A draft law regarding the selection and election of the chief prosecutor for a non-renewable six-year term was passed by Parliament with the first reading on July 24.
Amendments to the Prosecutor's Office approved by Parliament
By Tatia Megeneishvili
Monday, July 27
The bill, which has yet to be adopted with its second and third readings, envisages more complicated procedures for electing the Chief Prosecutor introducing Parliament and new body, Prosecutorial Council, with the government and Justice Minister still having a significant role in the process.
The initial bill, which was drafted by the Justice Ministry, has been revised after Council of Europe’s advisory body for legal affairs, the Venice Commission, unveiled its preliminary opinion on these legislative amendments earlier this month.
Most of the recommendations from the Venice Commission have been reflected in the revised bill, but not all of them – the government’s strong role in the process of nomination of a candidate for Chief Prosecutor still remains in place.
Selection of a candidate for the Chief Prosecutor, according to the bill, starts with the Justice Minister holding consultations with representatives of the civil society and academic circles.
The Justice Minister then nominates three candidates to the Prosecutorial Council; the Minister will then have to explain the choice.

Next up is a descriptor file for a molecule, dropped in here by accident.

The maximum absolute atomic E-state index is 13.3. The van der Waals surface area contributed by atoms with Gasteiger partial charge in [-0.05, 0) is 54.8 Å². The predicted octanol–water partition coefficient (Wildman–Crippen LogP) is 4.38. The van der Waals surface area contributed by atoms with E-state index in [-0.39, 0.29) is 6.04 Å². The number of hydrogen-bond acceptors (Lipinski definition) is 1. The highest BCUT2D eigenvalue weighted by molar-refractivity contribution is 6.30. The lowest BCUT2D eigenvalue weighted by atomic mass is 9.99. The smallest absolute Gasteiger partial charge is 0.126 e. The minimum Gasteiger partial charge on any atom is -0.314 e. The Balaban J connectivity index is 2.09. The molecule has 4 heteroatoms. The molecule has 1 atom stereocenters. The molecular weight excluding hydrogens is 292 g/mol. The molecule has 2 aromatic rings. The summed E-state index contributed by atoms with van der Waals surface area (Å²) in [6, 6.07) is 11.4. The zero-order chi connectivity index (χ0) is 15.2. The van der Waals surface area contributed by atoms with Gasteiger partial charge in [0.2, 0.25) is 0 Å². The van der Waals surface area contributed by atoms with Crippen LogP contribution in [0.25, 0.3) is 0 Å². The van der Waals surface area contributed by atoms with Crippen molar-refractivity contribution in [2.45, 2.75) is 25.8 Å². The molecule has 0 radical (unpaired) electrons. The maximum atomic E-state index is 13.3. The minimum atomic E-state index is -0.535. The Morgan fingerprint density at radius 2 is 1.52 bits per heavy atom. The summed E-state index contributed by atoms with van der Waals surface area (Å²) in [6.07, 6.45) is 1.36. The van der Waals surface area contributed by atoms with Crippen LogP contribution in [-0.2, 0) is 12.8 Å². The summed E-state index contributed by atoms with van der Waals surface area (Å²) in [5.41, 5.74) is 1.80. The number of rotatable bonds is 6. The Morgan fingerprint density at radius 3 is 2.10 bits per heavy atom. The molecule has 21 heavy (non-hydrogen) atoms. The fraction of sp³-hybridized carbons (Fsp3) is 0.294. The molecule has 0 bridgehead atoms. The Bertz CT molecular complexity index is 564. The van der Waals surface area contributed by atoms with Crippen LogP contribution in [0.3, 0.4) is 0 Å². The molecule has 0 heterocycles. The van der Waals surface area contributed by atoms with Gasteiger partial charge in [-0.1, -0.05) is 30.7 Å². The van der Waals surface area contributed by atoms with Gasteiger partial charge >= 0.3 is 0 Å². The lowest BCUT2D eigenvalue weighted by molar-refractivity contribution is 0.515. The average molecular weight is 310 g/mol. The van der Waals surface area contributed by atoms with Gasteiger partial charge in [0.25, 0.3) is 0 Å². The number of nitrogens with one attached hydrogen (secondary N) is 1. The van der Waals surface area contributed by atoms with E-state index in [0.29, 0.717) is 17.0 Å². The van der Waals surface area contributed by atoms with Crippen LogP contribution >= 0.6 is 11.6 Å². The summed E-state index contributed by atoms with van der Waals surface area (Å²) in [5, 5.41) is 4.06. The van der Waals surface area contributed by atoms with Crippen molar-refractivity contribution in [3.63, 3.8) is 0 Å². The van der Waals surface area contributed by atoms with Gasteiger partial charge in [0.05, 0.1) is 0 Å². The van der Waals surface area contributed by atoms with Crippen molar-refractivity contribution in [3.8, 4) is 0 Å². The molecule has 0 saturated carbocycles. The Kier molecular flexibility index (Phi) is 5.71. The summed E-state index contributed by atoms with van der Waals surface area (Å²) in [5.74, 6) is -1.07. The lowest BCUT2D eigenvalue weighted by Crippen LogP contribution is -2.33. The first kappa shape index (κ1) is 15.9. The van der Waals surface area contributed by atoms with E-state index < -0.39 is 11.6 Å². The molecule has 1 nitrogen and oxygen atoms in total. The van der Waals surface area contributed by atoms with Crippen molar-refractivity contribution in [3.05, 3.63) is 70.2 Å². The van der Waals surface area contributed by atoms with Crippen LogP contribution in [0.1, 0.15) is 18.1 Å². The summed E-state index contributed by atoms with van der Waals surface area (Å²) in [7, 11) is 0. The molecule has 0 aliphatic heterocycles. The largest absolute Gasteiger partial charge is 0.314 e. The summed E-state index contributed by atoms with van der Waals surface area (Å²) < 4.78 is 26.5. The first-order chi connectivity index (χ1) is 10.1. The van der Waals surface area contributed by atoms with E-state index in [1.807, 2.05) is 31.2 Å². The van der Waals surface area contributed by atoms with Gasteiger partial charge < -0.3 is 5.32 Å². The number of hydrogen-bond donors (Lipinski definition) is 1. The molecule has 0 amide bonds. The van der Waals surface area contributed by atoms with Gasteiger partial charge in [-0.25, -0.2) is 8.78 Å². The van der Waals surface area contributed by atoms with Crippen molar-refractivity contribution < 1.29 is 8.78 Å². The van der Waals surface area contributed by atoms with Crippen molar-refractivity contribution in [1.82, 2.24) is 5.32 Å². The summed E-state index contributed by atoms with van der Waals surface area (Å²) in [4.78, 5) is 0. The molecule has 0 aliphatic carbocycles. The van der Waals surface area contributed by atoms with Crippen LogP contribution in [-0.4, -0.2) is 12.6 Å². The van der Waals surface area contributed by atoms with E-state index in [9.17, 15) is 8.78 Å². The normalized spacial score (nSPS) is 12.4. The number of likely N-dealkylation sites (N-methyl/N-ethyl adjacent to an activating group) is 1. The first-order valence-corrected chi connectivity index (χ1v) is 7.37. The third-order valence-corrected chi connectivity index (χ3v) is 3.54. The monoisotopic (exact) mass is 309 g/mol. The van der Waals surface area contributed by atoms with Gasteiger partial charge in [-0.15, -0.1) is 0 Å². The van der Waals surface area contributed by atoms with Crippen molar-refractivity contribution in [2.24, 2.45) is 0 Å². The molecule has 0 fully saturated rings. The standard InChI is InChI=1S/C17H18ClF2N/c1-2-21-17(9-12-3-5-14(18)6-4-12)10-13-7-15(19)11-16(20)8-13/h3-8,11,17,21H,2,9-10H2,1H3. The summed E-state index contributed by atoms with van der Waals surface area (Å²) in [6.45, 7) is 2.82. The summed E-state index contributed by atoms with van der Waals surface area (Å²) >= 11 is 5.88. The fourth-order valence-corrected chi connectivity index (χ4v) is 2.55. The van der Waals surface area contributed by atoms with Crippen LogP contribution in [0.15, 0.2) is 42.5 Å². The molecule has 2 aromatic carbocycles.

The Prosecutorial Council then has to endorse one of the three candidates with 2/3 majority votes – that is support of at least 10 council members; in case of a deadlock, the Justice Minister will have to name new candidates.
The Parliament Speaker, Davit Usupashvili, said on July 24 that he would ask the Venice Commission to again review the revised bill after it was passed with its first reading.
Lawmakers from the opposition UNM and Free Democrats parties refused to support the bill, arguing that the proposal will not secure depoliticization of the Prosecutor’s Office.
The bill is likely to be further amended during its second reading, which is expected in Parliament’s autumn session.
According to the Parliament Speaker Davit Usupashvili, amendments are needed to attain full Visa Liberalisation with the EU.